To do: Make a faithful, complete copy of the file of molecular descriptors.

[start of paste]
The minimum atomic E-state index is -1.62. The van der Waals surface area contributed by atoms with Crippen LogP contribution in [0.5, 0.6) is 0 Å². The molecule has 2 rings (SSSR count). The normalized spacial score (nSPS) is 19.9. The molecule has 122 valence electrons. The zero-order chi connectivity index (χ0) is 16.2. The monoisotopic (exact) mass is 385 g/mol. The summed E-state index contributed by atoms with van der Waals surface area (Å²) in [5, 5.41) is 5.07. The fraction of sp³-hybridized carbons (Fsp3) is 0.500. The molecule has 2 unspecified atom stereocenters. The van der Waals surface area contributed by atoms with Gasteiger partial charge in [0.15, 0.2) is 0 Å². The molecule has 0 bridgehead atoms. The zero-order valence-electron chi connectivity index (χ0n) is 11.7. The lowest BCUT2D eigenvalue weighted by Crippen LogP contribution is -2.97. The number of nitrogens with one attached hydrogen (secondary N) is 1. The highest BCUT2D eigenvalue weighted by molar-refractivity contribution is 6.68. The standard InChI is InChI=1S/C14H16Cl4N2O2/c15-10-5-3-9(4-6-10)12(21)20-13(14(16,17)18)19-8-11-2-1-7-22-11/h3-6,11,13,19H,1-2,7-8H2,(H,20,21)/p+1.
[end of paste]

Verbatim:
The minimum atomic E-state index is -1.62. The van der Waals surface area contributed by atoms with Crippen LogP contribution in [0.5, 0.6) is 0 Å². The molecule has 2 rings (SSSR count). The normalized spacial score (nSPS) is 19.9. The molecule has 122 valence electrons. The zero-order chi connectivity index (χ0) is 16.2. The monoisotopic (exact) mass is 385 g/mol. The summed E-state index contributed by atoms with van der Waals surface area (Å²) in [5, 5.41) is 5.07. The fraction of sp³-hybridized carbons (Fsp3) is 0.500. The molecule has 2 unspecified atom stereocenters. The van der Waals surface area contributed by atoms with Gasteiger partial charge in [0.15, 0.2) is 0 Å². The molecule has 0 bridgehead atoms. The zero-order valence-electron chi connectivity index (χ0n) is 11.7. The lowest BCUT2D eigenvalue weighted by Crippen LogP contribution is -2.97. The number of nitrogens with one attached hydrogen (secondary N) is 1. The highest BCUT2D eigenvalue weighted by molar-refractivity contribution is 6.68. The standard InChI is InChI=1S/C14H16Cl4N2O2/c15-10-5-3-9(4-6-10)12(21)20-13(14(16,17)18)19-8-11-2-1-7-22-11/h3-6,11,13,19H,1-2,7-8H2,(H,20,21)/p+1.